Smartphone sales slow amid troubled economy

Market research firm Gartner reported Thursday that sales of smartphones have slowed to their lowest rate since it began tracking the sector.

Marguerite Reardon Former senior reporter
Marguerite Reardon started as a CNET News reporter in 2004, covering cellphone services, broadband, citywide Wi-Fi, the Net neutrality debate and the consolidation of the phone companies.
Marguerite Reardon
3 min read

Smartphone sales slowed in the third quarter of 2008, market research firm Gartner said Thursday.


The firm reported that the growth in sales of smartphones around the world only grew 11.5 percent during the third quarter. The firm also said that this was the weakest growth it has seen in the sector since it began tracking smartphone sales.

Gartner had previously reported that first quarter sales grew about 29.3 percent in 2008 and second quarter sales were up about 15.7 percent compared to the same quarters a year earlier.

In total, smartphone manufacturers sold about 36.5 million devices during the third quarter of 2008, the firm said.

Smartphones, which offer more computer-like features, such as e-mail and Web browsing, have become the biggest growth engine in the mobile handset market. While sales of basic cell phones have dropped off dramatically for many phone manufacturers, smartphones have continued to grow. But it looks like that growth is being curtailed by the weak economic outlook throughout the world.

"The current economic climate is negatively impacting sales of higher end devices," Roberta Cozza, principal analyst at Gartner, said in a statement. "Going forward, we should expect the smartphone device market to continue to grow but at a slower pace."

While smartphones are typically more expensive than regular mobile phones, Gartner's Cozza also points out that expensive data plans are also hindering growth of these devices.

"Although leading mobile operators are subsidizing more smartphones, to reach lower prices they tie the device to two year contracts with monthly data plan rates which remain too expensive for the mainstream user," she said.

Nokia, the world's largest maker of mobile handsets and the largest producer of smartphones, continued to the lead the market with 42.4 percent market share in the third quarter of 2008. But for the first time, the company recorded a decline in sales of about 3 percent compared to the same quarter a year ago.

Also on Thursday, Nokia cut its global outlook for sales of handsets for the second time in three weeks. The company warned that the slowdown in the market is occurring much more quickly than it had originally expected. The company said it now expects the volume of sales to fall at least 5 percent next year compared to 2008 levels.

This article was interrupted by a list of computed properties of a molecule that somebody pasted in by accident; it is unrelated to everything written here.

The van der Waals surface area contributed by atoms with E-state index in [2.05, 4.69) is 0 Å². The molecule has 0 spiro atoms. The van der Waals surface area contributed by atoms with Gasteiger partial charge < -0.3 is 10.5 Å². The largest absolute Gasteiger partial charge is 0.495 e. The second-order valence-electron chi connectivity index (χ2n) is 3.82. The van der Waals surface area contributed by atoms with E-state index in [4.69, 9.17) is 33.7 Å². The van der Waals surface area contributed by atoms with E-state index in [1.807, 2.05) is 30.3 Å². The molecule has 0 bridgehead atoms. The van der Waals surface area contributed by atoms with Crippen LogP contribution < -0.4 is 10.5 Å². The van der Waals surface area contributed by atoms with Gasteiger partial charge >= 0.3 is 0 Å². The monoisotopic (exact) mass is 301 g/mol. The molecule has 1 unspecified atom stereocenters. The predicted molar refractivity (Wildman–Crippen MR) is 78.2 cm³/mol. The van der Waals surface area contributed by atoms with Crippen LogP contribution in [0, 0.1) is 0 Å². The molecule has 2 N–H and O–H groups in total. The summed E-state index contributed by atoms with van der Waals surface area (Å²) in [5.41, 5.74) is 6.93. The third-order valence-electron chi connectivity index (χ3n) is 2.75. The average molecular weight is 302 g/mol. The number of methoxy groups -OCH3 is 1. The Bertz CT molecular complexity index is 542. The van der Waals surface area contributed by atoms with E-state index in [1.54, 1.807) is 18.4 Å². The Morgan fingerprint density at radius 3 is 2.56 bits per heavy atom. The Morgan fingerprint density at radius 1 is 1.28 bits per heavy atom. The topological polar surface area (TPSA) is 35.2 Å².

BlackBerry maker Research In Motion came in second in the smarthphone market with a market share of about 15.9 percent. But like Nokia, RIM has also warned that it expects sales to slow down. Earlier this week, the company cut its sales and profit targets for its fiscal third quarter.

Apple, which took third place in smartphone market share with 12.9 percent, saw the biggest jump in growth. In the third quarter of 2007, the company only had about 3.4 percent market share. Apple, which uses its own Mac OS X operating system on its phones also overtook Microsoft for the first time in the mobile operating system war. Apples' OS X software ran on 12.9 percent of phones sold, while Microsoft Windows Mobile lost about 3 percentage points and was available on 11.1 percent of phones sold.

Competition in the mobile handset market is only likely to intensify as new players such as Google's Android phones come onto the market. The entree of Android and other open source mobile operating platforms is likely to cut into Microsoft's business, while Nokia is likely to continue to feel pressure from Research In Motion and Apple.

One thing is clear. Even though sales of smartphones are slowing, these devices still represent the biggest growth opportunity for handset makers. But the success of the these devices will likely rely not only on their design but on the software and applications that run on them.